For example: There are a little over 450 Bill/Hillary fics in the online fanfic archive AO3, and the most popular ones tend to involve them negotiating their post-Lewinsky scandal relationship both publicly and privately. That dynamic could still exist if they were a fake first couple, but as a reader, you wouldn’t have the direct added cultural context from knowing how society perceives the real Hillary Clinton. The fictional wife might be a hardworking woman who stays loyal to her husband, but we wouldn’t have the indelible image of Clinton saying, “I’m not standing by my man like Tammy Wynette” to contextualize what that loyalty looks like in real life.
Through fiction, we as members of the public can really explore and drill down into the way Clinton’s version of “soft power” has so often been wielded to protect and shield her husband from backlash even though he’s ostensibly the more powerful of the two. And if you actually ship Bill and Hillary and want them to live romantically ever after, you may have the interesting conundrum of choosing which era of Bill and Hillary you want to try to repair. That’s an additional commentary on their respective political and social evolutions, and on the way we’ve read them over the years. It all ties into the idea that the “character” has a real history that’s unfolded before you, and that history is real — it has some relationship to your own history, your own reality.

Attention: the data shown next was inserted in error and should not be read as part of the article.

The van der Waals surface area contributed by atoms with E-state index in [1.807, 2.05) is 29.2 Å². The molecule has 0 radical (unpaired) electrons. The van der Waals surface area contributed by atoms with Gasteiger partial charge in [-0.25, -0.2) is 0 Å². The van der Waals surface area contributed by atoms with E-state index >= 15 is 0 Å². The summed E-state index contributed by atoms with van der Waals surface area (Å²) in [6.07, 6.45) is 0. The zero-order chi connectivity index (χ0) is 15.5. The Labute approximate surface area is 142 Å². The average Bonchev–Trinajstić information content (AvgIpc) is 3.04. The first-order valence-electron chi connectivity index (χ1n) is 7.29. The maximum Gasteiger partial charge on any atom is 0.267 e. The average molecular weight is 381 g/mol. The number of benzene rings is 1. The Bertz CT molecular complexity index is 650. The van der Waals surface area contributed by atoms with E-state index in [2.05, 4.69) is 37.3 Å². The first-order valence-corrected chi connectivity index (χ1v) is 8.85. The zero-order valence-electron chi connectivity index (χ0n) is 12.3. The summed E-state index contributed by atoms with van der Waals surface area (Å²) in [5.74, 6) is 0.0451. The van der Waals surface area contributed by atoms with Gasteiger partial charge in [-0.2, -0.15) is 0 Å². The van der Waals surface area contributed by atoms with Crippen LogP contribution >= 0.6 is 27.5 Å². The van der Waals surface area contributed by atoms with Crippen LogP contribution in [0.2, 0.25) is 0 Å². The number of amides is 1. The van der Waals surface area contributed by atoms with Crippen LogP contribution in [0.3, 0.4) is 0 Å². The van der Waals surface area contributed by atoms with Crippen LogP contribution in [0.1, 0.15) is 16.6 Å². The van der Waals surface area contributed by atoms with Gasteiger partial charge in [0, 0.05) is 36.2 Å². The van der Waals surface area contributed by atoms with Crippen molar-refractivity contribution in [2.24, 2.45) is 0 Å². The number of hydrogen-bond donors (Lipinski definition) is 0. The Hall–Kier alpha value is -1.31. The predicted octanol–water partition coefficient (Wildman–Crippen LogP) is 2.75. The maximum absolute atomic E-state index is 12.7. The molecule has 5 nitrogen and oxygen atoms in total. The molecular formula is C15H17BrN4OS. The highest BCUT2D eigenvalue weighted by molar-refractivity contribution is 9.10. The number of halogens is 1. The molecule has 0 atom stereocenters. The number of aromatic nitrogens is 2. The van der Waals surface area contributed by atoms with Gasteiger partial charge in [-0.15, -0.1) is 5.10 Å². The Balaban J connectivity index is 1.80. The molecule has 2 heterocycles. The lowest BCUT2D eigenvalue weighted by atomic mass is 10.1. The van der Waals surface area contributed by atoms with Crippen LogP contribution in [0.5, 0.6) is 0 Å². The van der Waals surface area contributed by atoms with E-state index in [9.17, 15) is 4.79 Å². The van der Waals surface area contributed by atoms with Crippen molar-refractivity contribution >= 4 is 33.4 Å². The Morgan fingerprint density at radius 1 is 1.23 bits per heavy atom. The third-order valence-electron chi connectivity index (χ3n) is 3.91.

So you take the heightened emotional intensity of fiction and combine it with the layers of meaning and context around the real character fiction is working with, and you as a writer or reader now have a personal stake in that character and that real context that you didn’t have before.